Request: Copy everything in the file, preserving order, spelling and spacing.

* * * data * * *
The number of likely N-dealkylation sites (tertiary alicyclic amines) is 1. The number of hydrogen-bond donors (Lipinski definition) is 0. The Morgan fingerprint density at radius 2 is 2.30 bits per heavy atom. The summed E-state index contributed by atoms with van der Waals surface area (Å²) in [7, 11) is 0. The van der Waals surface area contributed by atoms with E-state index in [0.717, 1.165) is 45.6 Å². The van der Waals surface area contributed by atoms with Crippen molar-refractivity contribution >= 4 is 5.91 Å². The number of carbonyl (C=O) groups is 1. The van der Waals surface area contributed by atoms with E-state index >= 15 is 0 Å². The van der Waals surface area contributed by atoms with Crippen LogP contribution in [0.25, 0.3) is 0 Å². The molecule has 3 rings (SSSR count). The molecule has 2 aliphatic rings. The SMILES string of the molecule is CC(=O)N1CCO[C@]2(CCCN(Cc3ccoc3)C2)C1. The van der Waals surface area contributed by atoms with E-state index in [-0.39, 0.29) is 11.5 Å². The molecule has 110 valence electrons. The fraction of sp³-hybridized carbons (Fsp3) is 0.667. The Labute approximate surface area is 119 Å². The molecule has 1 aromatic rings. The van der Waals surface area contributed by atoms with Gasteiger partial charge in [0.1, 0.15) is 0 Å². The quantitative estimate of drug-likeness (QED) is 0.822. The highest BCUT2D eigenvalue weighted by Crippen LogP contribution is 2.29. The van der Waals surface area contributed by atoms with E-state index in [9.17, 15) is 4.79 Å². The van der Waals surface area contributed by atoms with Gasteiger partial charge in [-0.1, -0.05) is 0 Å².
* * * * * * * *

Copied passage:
The number of likely N-dealkylation sites (tertiary alicyclic amines) is 1. The number of hydrogen-bond donors (Lipinski definition) is 0. The Morgan fingerprint density at radius 2 is 2.30 bits per heavy atom. The summed E-state index contributed by atoms with van der Waals surface area (Å²) in [7, 11) is 0. The van der Waals surface area contributed by atoms with E-state index in [0.717, 1.165) is 45.6 Å². The van der Waals surface area contributed by atoms with Crippen molar-refractivity contribution >= 4 is 5.91 Å². The number of carbonyl (C=O) groups is 1. The van der Waals surface area contributed by atoms with E-state index >= 15 is 0 Å². The van der Waals surface area contributed by atoms with Crippen LogP contribution in [0.25, 0.3) is 0 Å². The molecule has 3 rings (SSSR count). The molecule has 2 aliphatic rings. The SMILES string of the molecule is CC(=O)N1CCO[C@]2(CCCN(Cc3ccoc3)C2)C1. The van der Waals surface area contributed by atoms with E-state index in [-0.39, 0.29) is 11.5 Å². The molecule has 110 valence electrons. The fraction of sp³-hybridized carbons (Fsp3) is 0.667. The Labute approximate surface area is 119 Å². The molecule has 1 aromatic rings. The van der Waals surface area contributed by atoms with Gasteiger partial charge in [0.1, 0.15) is 0 Å². The quantitative estimate of drug-likeness (QED) is 0.822. The highest BCUT2D eigenvalue weighted by Crippen LogP contribution is 2.29. The van der Waals surface area contributed by atoms with E-state index in [9.17, 15) is 4.79 Å². The van der Waals surface area contributed by atoms with Gasteiger partial charge in [-0.1, -0.05) is 0 Å².